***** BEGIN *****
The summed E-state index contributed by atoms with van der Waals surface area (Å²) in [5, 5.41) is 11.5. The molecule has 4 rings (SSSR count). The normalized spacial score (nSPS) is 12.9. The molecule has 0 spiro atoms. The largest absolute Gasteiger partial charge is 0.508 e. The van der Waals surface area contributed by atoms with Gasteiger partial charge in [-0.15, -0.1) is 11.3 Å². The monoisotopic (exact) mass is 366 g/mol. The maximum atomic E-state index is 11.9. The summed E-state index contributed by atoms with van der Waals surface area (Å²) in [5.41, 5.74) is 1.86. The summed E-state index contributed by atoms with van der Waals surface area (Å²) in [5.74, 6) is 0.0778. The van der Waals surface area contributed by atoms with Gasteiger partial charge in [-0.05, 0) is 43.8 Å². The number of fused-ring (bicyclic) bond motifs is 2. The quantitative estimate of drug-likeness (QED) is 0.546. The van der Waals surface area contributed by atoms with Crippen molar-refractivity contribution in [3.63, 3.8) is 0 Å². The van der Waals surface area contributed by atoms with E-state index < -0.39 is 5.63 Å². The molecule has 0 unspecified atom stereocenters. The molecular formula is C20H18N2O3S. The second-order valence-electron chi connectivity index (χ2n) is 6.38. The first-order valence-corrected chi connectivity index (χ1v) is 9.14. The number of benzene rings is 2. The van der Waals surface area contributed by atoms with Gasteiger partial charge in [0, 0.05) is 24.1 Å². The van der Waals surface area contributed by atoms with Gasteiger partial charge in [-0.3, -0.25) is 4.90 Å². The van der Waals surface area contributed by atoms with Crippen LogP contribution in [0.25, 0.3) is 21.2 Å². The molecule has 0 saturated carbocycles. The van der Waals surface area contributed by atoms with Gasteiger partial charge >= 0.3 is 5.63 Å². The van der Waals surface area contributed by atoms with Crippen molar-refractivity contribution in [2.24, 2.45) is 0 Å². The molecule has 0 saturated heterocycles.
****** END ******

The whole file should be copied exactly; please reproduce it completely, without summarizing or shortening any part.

The summed E-state index contributed by atoms with van der Waals surface area (Å²) in [5, 5.41) is 11.5. The molecule has 4 rings (SSSR count). The normalized spacial score (nSPS) is 12.9. The molecule has 0 spiro atoms. The largest absolute Gasteiger partial charge is 0.508 e. The van der Waals surface area contributed by atoms with Gasteiger partial charge in [-0.15, -0.1) is 11.3 Å². The monoisotopic (exact) mass is 366 g/mol. The maximum atomic E-state index is 11.9. The summed E-state index contributed by atoms with van der Waals surface area (Å²) in [5.41, 5.74) is 1.86. The summed E-state index contributed by atoms with van der Waals surface area (Å²) in [5.74, 6) is 0.0778. The van der Waals surface area contributed by atoms with Gasteiger partial charge in [-0.05, 0) is 43.8 Å². The number of fused-ring (bicyclic) bond motifs is 2. The quantitative estimate of drug-likeness (QED) is 0.546. The van der Waals surface area contributed by atoms with Crippen molar-refractivity contribution in [3.63, 3.8) is 0 Å². The van der Waals surface area contributed by atoms with E-state index < -0.39 is 5.63 Å². The molecule has 0 unspecified atom stereocenters. The molecular formula is C20H18N2O3S. The second-order valence-electron chi connectivity index (χ2n) is 6.38. The first-order valence-corrected chi connectivity index (χ1v) is 9.14. The number of benzene rings is 2. The van der Waals surface area contributed by atoms with Gasteiger partial charge in [0, 0.05) is 24.1 Å². The van der Waals surface area contributed by atoms with Gasteiger partial charge in [-0.3, -0.25) is 4.90 Å². The van der Waals surface area contributed by atoms with Crippen LogP contribution in [0.25, 0.3) is 21.2 Å². The molecule has 0 saturated carbocycles. The van der Waals surface area contributed by atoms with Gasteiger partial charge >= 0.3 is 5.63 Å². The van der Waals surface area contributed by atoms with Crippen molar-refractivity contribution in [2.24, 2.45) is 0 Å². The molecule has 0 saturated heterocycles.